|all, skilled and unskilled alike. Distress, a desire of change, a vagabond spirit, a hope to "better themselves," all tend to swell the ranks of the single-handed master chimney-sweepers; even though these men, from the casualties of the trade in the way of "seasons," &c., are often exposed to great privations.|
There are in all single-handed masters, who are thus distributed throughout the metropolis:—
(), (), Marylebone, , and Whitechapel (each ), Hackney, Stepney, and (each ), St. George'sin- the-East (), (), St. Giles' and East London (each ), Bethnal-green, , Camberwell, and Clapham (each ), , , , and Greenwich (each ), St. James's (), , Clerkenwell, St. Luke's, Poplar, , West London, City, Wandsworth, and Woolwich (each ); in all, .
Thus we perceive, that the single-handed masters abound in the suburbs and poorer districts; and it is generally in those parts where the lower rate of wages is paid that these men are found to prevail. Their existence appears to be at once the cause and the consequence of the depreciation of the labour.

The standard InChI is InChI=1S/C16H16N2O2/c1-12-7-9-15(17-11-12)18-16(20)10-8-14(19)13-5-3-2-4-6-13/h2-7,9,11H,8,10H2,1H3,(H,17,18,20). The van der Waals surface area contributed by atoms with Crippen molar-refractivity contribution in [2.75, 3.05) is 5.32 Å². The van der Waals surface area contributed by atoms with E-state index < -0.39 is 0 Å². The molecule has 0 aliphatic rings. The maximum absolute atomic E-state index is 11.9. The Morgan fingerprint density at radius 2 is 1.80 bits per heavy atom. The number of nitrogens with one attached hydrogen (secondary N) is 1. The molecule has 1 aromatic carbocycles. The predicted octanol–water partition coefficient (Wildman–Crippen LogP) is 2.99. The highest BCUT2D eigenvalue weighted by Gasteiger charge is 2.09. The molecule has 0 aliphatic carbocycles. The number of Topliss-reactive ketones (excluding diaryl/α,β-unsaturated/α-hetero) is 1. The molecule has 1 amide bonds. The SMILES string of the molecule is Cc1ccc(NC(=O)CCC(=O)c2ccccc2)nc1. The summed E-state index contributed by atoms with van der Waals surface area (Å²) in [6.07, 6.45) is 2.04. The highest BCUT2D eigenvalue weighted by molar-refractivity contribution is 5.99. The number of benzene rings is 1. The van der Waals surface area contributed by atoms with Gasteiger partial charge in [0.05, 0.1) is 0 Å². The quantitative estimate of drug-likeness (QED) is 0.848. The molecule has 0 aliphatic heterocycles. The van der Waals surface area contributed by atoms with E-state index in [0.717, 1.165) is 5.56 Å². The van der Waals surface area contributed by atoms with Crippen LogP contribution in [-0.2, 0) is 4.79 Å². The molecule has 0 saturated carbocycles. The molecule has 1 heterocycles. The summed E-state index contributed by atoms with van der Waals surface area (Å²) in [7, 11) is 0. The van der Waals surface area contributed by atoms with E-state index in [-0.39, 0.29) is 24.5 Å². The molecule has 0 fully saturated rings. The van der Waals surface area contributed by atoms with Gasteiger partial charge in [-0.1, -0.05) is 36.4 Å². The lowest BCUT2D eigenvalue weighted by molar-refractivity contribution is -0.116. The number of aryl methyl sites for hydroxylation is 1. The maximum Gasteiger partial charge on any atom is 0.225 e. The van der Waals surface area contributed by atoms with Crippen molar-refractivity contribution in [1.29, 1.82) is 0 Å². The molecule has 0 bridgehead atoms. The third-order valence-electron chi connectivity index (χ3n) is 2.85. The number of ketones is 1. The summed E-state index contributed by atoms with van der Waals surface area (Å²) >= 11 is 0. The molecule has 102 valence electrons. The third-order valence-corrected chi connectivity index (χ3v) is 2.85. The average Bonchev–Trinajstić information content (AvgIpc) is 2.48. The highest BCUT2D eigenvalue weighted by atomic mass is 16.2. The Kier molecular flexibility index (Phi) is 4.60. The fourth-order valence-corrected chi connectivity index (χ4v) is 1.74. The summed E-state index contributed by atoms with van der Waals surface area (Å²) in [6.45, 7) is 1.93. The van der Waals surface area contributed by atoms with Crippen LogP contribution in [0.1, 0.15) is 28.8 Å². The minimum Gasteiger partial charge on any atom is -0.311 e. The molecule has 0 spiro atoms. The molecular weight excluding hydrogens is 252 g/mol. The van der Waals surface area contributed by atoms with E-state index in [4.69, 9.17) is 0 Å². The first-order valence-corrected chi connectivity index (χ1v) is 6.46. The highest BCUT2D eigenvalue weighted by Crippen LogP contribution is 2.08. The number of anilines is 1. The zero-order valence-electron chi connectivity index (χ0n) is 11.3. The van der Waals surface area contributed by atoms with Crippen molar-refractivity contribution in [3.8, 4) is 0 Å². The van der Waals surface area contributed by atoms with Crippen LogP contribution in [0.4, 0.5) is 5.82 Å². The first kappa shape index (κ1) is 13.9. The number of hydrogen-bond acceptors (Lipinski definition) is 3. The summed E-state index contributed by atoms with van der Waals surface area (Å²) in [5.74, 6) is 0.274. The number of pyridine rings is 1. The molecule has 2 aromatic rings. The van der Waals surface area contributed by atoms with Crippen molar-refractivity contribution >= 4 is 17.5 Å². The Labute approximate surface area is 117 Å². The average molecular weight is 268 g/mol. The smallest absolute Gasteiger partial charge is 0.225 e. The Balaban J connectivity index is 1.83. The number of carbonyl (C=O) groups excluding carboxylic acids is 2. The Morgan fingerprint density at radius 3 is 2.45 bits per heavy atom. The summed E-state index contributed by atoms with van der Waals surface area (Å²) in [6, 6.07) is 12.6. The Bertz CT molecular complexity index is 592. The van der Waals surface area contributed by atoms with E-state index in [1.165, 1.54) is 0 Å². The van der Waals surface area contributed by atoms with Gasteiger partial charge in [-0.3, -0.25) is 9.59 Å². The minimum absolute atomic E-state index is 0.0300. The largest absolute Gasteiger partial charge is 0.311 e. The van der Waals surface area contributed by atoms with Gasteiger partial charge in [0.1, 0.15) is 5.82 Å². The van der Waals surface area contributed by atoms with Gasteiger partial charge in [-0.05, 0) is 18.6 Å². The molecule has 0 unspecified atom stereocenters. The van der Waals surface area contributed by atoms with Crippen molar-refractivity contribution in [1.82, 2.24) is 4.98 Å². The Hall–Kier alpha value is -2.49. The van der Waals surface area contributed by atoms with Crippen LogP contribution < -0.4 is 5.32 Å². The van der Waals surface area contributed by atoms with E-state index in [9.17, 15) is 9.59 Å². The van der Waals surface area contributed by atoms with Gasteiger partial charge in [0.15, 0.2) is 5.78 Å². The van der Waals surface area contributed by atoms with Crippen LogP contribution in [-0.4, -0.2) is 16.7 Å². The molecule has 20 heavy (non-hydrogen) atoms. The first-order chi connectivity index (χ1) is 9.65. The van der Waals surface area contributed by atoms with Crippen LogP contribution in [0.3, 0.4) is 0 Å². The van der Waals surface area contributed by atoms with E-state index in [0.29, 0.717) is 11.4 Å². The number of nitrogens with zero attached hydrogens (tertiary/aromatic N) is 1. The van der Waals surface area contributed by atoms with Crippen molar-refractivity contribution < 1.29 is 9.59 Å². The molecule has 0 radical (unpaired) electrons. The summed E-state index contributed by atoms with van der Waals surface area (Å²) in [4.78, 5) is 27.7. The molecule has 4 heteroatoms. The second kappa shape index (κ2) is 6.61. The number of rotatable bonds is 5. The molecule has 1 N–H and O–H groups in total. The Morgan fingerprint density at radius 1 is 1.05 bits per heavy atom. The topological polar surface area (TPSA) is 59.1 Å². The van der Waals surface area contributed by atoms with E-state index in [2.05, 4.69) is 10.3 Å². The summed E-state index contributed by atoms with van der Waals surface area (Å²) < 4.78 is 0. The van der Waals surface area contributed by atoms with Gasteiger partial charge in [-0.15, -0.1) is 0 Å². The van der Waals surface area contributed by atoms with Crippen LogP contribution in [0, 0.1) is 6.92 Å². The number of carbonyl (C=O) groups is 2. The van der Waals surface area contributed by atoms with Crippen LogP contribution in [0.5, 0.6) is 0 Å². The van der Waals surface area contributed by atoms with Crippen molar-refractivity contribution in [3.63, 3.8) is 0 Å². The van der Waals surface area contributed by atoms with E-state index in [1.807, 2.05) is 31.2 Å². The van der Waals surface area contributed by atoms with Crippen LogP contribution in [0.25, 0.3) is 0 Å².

Of the single-handed masters there is a sub-class known by the name of "knullers" or "queriers."
The were formerly, it is probable, known as knellers. The Saxon word is to knell (to knull properly), or sound a bell, and the name "knuller" accordingly implies the sounder of a bell, which has been done, there can be no doubt, by the London chimney-sweepers as well as the dustmen, to announce their presence, and as still done in some country parts. informant has known this to be the practice at the town of Hungerford in Berkshire. The bell was in size between that of the muffin-man and the dustman.
The knuller is also styled a "," a name derived from his making at the doors of the houses as to whether his services are required or are likely to be soon required, calling even where they know that a regular resident chimneysweeper is employed. The men go along calling "sweep," more especially in the suburbs, and if asked "Are you Mr. So-and-So's man?" answer in the affirmative, and may then be called in to sweep the chimneys, or instructed to come in the morning. Thus they receive the full charge of an established master, who, for the sake of his character and the continuance of his custom, must do his work properly; while if such work be done by the knuller, it will be hurriedly and therefore badly done, as all work is, in a general way, when done under false pretences.